Why is it that public education is subject to one-size fits all government mandates, while the remaining portion of our economy operates on under market conditions?
John Stossel went in to investigate this situation.
He looked at Philadelphia’s school system for potential answers.
During his investigative journey, he came across Philadelphia mother Elaine Wells who was upset about her children’s learning environment at a public school in Philadelphia. It wasn’t just poor teaching that she was worried about. Her son’s safety became a concern when she learned that there were fights every day at the school her son attended.
To try to improve her son’s future, she entered him in a charter school lottery. While this seems straightforward, trying to get into a charter school is not necessarily an easy step. According to Stossel’s research, Philadelphia rejected 75 percent of charter school applicants.
Politicians and bureaucrats are often the biggest culprits behind these rejections. After all, they despise competition and would like to keep the never-ending gravy train of government benefits going regardless of how poorly they perform.
Thankfully for Wells, her son was able to get into the Boys’ Latin charter school. However, many Philadelphia parents will likely not be so lucky.
The schools in Philadelphia suffer from the same problems that many other public schools face across America—lack of competition and massive bureaucracy. In Stossel’s report, the journalist detailed that “Philadelphia schools already spend $18,400 per child, about half a million dollars per classroom.” This is among the highest per student spending in the nation. But here’s the kicker, such spending is practically guaranteed regardless of the school’s performance.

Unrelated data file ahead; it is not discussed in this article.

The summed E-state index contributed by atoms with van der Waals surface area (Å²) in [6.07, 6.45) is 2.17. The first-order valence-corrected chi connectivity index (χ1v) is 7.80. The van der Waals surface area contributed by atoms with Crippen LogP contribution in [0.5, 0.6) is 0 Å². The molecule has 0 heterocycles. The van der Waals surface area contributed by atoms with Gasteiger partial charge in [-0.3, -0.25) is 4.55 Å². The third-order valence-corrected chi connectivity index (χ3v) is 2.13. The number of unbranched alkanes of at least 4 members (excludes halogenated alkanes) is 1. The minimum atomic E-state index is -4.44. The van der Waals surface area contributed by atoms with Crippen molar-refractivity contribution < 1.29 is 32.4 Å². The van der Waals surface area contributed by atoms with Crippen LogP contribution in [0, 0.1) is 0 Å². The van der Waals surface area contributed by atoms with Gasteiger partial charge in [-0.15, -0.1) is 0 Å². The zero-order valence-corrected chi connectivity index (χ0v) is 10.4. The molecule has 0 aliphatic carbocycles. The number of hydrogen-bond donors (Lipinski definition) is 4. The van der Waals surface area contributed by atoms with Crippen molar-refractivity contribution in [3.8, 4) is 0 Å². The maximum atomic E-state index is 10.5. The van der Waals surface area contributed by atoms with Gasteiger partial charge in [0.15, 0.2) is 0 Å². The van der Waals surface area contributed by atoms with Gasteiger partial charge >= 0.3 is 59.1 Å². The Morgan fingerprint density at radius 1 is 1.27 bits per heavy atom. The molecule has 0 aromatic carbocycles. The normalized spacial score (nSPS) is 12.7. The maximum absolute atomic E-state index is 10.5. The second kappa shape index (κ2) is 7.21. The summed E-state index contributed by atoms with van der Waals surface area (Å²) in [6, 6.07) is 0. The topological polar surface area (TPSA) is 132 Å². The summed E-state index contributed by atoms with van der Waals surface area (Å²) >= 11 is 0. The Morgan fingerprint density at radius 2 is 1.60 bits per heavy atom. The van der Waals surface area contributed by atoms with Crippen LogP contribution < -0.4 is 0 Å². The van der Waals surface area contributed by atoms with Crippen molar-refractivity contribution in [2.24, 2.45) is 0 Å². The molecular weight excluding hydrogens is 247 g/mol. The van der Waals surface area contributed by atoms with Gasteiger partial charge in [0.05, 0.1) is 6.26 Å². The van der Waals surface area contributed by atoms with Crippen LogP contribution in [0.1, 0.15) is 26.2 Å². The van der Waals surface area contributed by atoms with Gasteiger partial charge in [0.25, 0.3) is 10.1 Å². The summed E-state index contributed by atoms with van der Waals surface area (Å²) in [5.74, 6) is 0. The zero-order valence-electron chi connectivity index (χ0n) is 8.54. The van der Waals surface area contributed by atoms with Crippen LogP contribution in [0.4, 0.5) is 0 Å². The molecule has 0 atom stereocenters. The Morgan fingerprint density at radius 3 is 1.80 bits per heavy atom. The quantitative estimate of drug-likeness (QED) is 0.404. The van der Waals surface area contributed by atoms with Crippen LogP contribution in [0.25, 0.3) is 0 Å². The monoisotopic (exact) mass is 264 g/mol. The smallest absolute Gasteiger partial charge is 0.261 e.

Similarly, Baltimore City Public Schools, spends $16,187 per student. Despite such massive injections of public funds, only 15 percent of students were capable of passing the state’s English exam. What we see here is guaranteed funding regardless of performance.
In a free market, businesses and institutions that fail are disciplined by profits and losses. If they provide sub-standard services and customers reject them, they go under. However, for government-operated services, it’s the exact opposite. That’s why for most public schools, there’s no real incentive to perform at a high level.
In sum, the education sector needs as much competition as people. Charter schools are solid incrementalist steps in bringing some semblance of a market force to government schooling.